MALONE GETS INTERACTIVE Liberty Chairman Swings GI, Music Deals

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John Malone may have relinquished control over cableoperations with the sale of Tele-Communications Inc. to AT&T Corp. last month, but hisinfluence over interactive television programming and technology got stronger with twodeals that his Liberty Media Group landed last week.

Liberty Media, which owns stakes in about 100 cablechannels as well as Time Warner Inc. and USA Networks Inc., added to that portfolio whenit acquired an additional 3-percent stake in General Instrument Corp. The acquisitionbrought its total holdings in the set-top vendor to 18 percent.

Separately, Liberty -- an AT&T Corp. subsidiarycontrolled by Malone -- agreed to contribute its Internet and interactive programmingassets to TCI Music Inc. in exchange for 128.8 million newly issued shares in the company.

Liberty bought the GI shares for $280 million from New YorkCity leveraged buyout firm Forstmann Little & Co. GI separately agreed to purchase 5.3million of its own shares from Forstmann Little for $148.9 million.

The deals whittle Forstmann's stake in GI to less than1 percent, ending an eight-year relationship between the two companies. Forstmann had beenlooking to sell the shares since last August.

The deal is also expected to solidify Malone's tieswith GI. AT&T Broadband and Internet Services, AT&T's cable arm (formerlyTele-Communications Inc.), is GI's biggest customer.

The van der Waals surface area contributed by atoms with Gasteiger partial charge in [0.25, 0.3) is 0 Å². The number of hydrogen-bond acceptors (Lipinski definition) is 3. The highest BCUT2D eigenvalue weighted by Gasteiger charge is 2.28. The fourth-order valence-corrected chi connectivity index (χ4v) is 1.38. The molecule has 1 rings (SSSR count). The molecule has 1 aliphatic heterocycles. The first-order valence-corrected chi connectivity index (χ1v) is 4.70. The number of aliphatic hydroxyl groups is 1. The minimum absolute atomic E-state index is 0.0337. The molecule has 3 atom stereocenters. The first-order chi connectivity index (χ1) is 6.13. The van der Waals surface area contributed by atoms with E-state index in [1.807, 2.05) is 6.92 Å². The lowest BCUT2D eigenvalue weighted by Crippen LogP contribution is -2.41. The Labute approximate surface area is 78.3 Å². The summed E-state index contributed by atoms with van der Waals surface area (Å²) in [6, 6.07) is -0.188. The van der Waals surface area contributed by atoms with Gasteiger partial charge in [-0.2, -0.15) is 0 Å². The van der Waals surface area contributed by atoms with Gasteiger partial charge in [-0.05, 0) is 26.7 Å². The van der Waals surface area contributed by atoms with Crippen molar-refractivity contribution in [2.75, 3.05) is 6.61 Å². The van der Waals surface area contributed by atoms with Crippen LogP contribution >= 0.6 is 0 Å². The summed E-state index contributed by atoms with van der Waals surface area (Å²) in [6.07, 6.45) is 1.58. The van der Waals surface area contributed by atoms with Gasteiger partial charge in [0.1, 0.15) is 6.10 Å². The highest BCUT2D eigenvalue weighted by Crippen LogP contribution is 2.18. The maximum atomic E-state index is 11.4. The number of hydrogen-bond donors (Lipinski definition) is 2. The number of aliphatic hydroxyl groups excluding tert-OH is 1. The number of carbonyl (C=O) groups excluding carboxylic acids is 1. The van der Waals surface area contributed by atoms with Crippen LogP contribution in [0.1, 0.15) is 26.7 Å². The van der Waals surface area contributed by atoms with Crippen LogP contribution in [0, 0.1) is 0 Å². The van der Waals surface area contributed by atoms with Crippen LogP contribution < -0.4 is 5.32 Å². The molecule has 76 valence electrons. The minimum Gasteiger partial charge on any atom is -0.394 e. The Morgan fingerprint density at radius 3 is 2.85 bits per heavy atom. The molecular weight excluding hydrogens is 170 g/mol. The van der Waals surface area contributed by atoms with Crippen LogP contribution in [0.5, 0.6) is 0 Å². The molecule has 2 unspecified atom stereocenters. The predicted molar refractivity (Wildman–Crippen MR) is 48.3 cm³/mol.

"What this represents is Liberty's strong beliefin broadband communications in general and in General Instrument," said Geoff Roman,executive vice president of GI. "We view this as a strategic investment."

Roman added that while Liberty and AT&T are operatedseparately, GI expects to continue to have a strong relationship with AT&T, addingthat the investment "indicates we're an important technology."

"We've worked very closely as we'vedeveloped our products," Roman added. "I think a lot of our strategies are verymuch the same. There is some advantage from Dr. Malone's insight."

AT&T and GI also announced Friday that GI was the"first contracted development partner" working to supply technology forAT&T's Internet Protocol telephony deployments. That solidifies an earlier arrangementunder which GI would supply gear such as cable modems, the DCT-5000+ set-top with abuilt-in modem and interface terminals for IP phone service.

Leslie Ellis, senior broadband analyst at Paul KaganAssociates, speculated last week that Malone might be spinning scenarios that would see GI"aggregate" other cable-related technology companies that have historic ties toTCI. Those could include cable hardware maker Antec Corp. and CommScope Inc., the coaxialcable maker that once was part of GI.

"This kind of strategy would make sense, givenMalone's strong links to GI and his track record for aggregating companies," Ellissaid.

TCI and its Headend in the Sky (HITS) affiliates hadalready committed to buy 6.5 million to 11.9 million digital set-top boxes from thecompany between 1997 and 2002. So far, TCI has purchased about 1 million digital boxes.

Although it is rumored that the order has been stepped up,Roman said that any increases would depend on how fast AT&T Broadband deploys digitaltechnology and how many customers they can attract for the service.

No matter what happens with increased orders, by gaining alarger piece of GI, Liberty Media gets a significant share of one of the top set-top boxmakers in the world. Perhaps more importantly, Liberty gets major input in how thetechnology for interactive digital television in delivered.